On Netflix Aug. 24th
Created by Simon Duric & Hania Elkington
David Procter | Director of Photography
THE MISEDUCATION OF CAMERON POST
In Theaters Aug 3rd
Directed by Desiree Akhavan
Jonathan Montepare | Producer
Sara Shaw | Editor
ADIDAS | Create The Answer
Directed by Giorgio Bruni
Fran Thompson | Producer
Charlotte Woodhead | Producer
SPECIAL OLYMPICS | Dare To Sponsor
Directed by Norman Bates
Björn Charpentier, SBC | Director of Photography
Paul Schrader’s best movie in years stars Ethan Hawke (in one of his finest roles) as an upstate New York priest who faces a crisis of faith as he attempts to help out a pregnant woman and learns of an ecological conspiracy behind his church’s main benefactor. The movie’s taut, suspenseful narrative remains in the confines of its protagonist’s perspective as his grip on reality slowly comes unraveled, leading to a shocking finale that forces its audience to grapple with its potent themes from the inside out. It’s filmmaking of the highest order from an American master finally receiving the appreciation he deserves. —EK (Review)
Ari Aster’s first feature is more than just a terrifying movie — though it certainly hits its mark in that regard — because it uses the genre to craft a mesmerizing portrait of the grieving process. Toni Collette delivers some of her best work as a woman reeling from multiple deaths in her family and struggling to address the resentment she feels toward her teenage son (Alex Wolff, also first-rate). Collette’s character produces a number of miniatures that provide a chilling signifier for the encroaching paranoia and doom that dominates each scene, but the most astonishing thing about “Hereditary” is the way it portrays this broken family in such credible terms even as the story careens into outrageous supernatural territory. The final minutes are some of the most riveting you’ll see all year. —EK (Review)
See the full list and read the write-ups here.
Read the full interview here.
“In year two, the show has widened its scope and deepened its voice, jumping into the growing off-campus controversies over free speech and institutional racism – all without forgetting to be stylish and funny [with help from Editor OMAR HASSAN-REEP]. Why this is not generating more critical mash notes is, frankly, befuddling.”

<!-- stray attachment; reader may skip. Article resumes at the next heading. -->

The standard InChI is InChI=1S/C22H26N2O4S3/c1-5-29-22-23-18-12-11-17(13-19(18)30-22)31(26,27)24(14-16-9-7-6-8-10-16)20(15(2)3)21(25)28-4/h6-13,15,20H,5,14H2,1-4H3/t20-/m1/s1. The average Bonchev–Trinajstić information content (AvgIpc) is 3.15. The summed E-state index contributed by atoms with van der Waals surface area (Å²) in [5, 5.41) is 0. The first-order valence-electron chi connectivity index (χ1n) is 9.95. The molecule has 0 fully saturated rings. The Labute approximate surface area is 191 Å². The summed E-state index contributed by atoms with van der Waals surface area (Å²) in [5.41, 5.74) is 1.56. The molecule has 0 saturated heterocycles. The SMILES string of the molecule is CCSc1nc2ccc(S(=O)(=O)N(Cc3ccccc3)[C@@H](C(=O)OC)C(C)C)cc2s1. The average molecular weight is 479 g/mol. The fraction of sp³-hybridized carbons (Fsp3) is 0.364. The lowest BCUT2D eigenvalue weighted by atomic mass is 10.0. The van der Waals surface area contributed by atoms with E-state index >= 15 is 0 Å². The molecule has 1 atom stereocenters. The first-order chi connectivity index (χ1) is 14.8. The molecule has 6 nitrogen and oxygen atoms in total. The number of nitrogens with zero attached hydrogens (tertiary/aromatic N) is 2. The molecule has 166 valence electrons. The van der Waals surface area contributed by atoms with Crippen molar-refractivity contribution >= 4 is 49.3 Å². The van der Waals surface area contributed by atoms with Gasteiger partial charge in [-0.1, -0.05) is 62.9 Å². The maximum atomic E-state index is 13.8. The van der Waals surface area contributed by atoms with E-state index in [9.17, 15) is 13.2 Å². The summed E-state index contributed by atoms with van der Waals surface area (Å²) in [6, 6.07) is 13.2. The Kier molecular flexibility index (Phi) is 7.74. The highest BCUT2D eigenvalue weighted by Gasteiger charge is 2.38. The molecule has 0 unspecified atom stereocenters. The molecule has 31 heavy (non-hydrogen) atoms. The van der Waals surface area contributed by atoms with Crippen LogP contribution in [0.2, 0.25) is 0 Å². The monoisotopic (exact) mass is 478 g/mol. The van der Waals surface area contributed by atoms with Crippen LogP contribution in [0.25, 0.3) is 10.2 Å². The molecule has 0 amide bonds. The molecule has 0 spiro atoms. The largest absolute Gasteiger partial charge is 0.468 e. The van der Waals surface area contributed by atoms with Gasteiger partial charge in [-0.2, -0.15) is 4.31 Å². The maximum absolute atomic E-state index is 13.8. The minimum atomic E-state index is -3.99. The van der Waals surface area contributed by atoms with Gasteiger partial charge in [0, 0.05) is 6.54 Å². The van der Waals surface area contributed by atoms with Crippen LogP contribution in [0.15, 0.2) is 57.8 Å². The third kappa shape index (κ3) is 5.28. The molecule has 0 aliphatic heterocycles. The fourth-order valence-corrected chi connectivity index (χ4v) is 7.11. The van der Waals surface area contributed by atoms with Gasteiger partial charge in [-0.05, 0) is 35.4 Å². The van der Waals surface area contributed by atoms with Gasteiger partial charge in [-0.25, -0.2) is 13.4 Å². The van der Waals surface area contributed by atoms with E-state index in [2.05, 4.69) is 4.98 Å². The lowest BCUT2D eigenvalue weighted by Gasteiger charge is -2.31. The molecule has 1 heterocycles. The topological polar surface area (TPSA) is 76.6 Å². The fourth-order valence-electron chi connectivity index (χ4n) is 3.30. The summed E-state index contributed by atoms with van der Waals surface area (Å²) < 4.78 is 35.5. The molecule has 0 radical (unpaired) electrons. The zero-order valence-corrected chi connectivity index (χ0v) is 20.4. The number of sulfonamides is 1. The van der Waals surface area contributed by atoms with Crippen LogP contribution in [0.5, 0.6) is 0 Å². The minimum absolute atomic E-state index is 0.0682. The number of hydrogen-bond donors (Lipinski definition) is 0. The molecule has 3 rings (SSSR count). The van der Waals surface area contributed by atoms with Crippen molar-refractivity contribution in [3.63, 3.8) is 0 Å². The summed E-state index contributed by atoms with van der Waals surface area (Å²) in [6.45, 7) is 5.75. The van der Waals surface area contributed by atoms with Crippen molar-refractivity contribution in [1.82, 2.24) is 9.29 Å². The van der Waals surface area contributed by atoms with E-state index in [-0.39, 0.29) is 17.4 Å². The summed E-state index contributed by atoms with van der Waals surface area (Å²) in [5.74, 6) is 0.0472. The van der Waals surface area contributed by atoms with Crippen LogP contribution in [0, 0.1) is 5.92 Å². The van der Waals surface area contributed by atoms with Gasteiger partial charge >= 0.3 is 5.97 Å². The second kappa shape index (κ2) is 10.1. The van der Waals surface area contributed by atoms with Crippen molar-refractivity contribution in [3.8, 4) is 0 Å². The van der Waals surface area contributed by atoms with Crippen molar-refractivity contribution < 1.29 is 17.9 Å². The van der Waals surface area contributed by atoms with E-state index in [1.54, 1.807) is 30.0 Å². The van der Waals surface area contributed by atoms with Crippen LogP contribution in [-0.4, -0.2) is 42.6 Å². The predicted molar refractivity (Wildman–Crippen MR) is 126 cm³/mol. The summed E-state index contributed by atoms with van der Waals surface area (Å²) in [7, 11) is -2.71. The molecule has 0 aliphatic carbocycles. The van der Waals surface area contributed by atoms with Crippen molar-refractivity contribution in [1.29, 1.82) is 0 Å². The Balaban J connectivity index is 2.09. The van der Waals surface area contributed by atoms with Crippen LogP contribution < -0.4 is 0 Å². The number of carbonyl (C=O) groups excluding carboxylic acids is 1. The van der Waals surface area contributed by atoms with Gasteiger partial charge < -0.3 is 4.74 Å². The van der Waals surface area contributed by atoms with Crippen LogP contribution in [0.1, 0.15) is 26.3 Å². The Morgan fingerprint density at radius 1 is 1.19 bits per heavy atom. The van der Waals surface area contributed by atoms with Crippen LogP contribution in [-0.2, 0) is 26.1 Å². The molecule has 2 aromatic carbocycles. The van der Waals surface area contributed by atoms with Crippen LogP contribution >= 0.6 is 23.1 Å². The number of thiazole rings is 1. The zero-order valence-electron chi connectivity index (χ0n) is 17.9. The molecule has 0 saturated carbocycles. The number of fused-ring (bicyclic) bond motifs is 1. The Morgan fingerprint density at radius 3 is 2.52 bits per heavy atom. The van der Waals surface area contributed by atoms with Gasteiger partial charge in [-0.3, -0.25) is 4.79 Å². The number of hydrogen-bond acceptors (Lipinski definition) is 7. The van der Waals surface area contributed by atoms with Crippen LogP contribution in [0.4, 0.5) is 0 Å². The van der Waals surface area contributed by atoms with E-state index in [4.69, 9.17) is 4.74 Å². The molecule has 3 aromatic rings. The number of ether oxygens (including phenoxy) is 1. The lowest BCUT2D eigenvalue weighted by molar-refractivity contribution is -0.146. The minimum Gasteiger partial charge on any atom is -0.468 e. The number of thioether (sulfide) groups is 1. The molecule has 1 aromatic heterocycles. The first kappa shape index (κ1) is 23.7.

Read the full list here.
“Debates were waged over what episode from the stellar second season of “Dear White People” would make this collection, especially given that “Chapter VIII,” the episode that precedes this one, was a stellar showcase of the show’s talents on a micro level. However, it’s the penultimate episode of the year, in which Sam White (Logan Browning) deals with a family tragedy with the help of her friends Joelle (Ashley Blaine Featherson) and Coco (Antoinette Robertson), where the show reaches an emotional crescendo. If you didn’t ugly-cry at least once during this episode, then the whereabouts of your heart may be unknown. It’s a stunning achievement, brilliantly written by Nastaran Dibai & Yvette Lee Bowser and directed by Janicza Bravo [with OMAR HASSAN-REEP as Editor], and one that will stay with us for quite some time.”
“Helping to establish an aesthetically singular world with Season 1 of Hulu’s dystopian drama The Handmaid’s Tale, cinematographer COLIN WATKINSON received his first Emmy for his efforts, and returned to expand the series’ visual boundaries in Season 2. Watkinson recently sat down at Hulu’s offices for Deadline’s Production Value video series to discuss his craft, and the thinking that went into defining the look of Bruce Miller’s drama based on Margaret Atwood’s novel.”
Watch the interview and see the full writeup here.
“Helping to establish an aesthetically singular world with Season 1 of Hulu’s dystopian drama THE HANDMAID’S TALE, cinematographer COLIN WATKINSON received his first Emmy for his efforts, and returned to expand the series’ visual boundaries in Season 2. Watkinson recently sat down at Hulu’s offices for Deadline’s Production Value video series to discuss his craft, and the thinking that went into defining the look of Bruce Miller’s drama based on Margaret Atwood’s novel.”
Read the full article here